-Marc- > Okay, I'll take that. Let me rephrase my question: Jim, care > to back *any* of this up with any actual facts?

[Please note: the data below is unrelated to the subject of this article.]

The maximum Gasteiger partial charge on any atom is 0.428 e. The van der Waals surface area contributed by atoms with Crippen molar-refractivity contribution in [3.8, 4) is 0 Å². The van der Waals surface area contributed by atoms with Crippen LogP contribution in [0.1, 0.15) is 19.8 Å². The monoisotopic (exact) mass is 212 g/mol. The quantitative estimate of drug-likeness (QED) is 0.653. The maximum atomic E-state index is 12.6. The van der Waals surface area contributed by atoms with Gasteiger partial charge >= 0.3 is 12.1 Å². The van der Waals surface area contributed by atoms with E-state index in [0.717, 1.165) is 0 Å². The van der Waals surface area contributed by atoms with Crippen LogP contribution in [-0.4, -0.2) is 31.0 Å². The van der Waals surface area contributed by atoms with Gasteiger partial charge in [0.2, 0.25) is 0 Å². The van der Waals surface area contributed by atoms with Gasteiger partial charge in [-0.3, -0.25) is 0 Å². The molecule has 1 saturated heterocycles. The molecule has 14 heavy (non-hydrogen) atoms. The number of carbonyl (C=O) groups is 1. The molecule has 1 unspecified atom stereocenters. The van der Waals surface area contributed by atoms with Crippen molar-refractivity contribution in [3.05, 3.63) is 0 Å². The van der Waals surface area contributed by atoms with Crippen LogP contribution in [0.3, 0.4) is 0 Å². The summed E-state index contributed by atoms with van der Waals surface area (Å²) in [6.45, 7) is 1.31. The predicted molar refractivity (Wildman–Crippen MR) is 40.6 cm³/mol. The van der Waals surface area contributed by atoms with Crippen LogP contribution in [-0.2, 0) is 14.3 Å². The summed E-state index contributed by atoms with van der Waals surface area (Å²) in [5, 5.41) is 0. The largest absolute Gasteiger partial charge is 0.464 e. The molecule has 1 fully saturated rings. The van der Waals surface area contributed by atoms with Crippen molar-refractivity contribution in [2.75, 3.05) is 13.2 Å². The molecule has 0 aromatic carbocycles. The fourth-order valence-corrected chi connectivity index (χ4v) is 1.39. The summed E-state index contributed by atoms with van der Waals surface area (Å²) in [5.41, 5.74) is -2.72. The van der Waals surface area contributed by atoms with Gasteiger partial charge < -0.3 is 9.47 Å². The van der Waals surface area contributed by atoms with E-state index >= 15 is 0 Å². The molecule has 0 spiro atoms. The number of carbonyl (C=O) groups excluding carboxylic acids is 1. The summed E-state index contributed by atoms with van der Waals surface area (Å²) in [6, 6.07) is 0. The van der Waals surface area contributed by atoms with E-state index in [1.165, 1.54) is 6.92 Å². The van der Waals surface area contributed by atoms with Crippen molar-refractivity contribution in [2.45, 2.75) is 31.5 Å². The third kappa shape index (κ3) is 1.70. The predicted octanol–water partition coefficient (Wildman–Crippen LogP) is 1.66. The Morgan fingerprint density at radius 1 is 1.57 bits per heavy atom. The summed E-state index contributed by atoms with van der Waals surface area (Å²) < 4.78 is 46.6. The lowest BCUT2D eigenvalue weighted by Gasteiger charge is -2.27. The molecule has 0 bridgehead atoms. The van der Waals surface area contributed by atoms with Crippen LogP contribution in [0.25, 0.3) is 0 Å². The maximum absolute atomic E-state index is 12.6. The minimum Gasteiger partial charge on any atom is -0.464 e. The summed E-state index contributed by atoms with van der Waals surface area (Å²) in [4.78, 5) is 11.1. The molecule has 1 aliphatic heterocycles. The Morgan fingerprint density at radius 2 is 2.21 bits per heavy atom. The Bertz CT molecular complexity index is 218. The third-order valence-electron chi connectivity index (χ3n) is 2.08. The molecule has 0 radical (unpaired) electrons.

I already wrote, then deleted, a response to this, deciding that Jim can take care of himself. But I've decided not to let good sense stand in the way, so I'll ask anyway: Exactly what do you think he is suppose to back up with "actual facts" (as opposed to the other kind, I guess)? Seems to me Jim's statements fell into three categories: 1. Tautologies ("Obviously there's little historic evidence to substantiate supposedly 'prehistoric' events) 2. Observations ("Scientists are free to indulge their fancy [...] For many science devotees, one basic premise is that nothing supernatural exists [...] Of course the bible simply assumes that readers have implicit faith in the existence of God") 3. Viewpoints ("In science to acknowledge the existence or act of God is an awful heresy [...] Therefore the science nazis have to invent ways to discount biblical history") I cannot understand how any of the above three are amenable to support by "actual facts". #1 is definition-based; it *establishes* the verbal framework for factual discussion. #2 is about as "factual" as you can get, saying "Here is what I saw". #3 is obviously opinion, although since Jim expressed them in terms of #1 and #2, I don't understand your complaint. Are you upset that he did not quote from Hawkings or Crick? Perhas you were referring to Jim's final paragraph, which I found quite interesting: "I have long been fascinated by a science discipline referred to as 'ethnobotany'. This is a narrowly focused study attempting to discern the natural origins of domestic plant species. In fact, it is a singularly unproductive study, because it is generally found that the existence of domestic strains extends back before historic times. Nobody really knows for sure where the ancestors of most modern cultivated plants arose. The studies return results that are strikingly similar to the fruits of anthropologists efforts to find a proto-human ancestor." Did you want him to cross-reference some fourth-year botany texts to establish his words? I doubt any such texts would refer to their subject matter as "singularly unproductive". Does that mean it's therefore wrong, since the textbooks fail to make that observation? I'm serious here. I really cannot figure out what you found so offensive in Jim's posts. I thought it was brilliant, as usual. But then, I've long admired Jim and his writing, so perhaps I'm biased. Stephen ///////////////////////////////////////////////////////////////////////////// /// ZION LIST CHARTER: Please read it at /// /// http://www.zionsbest.com/charter.html /// ///////////////////////////////////////////////////////////////////////////// ==^================================================================ This email was sent to: email@example.com EASY UNSUBSCRIBE click here: http://topica.com/u/?aaP9AU.bWix1n.YXJjaGl2 Or send an email to: [EMAIL PROTECTED] T O P I C A -- Register now to manage your mail! http://www.topica.com/partner/tag02/register ==^================================================================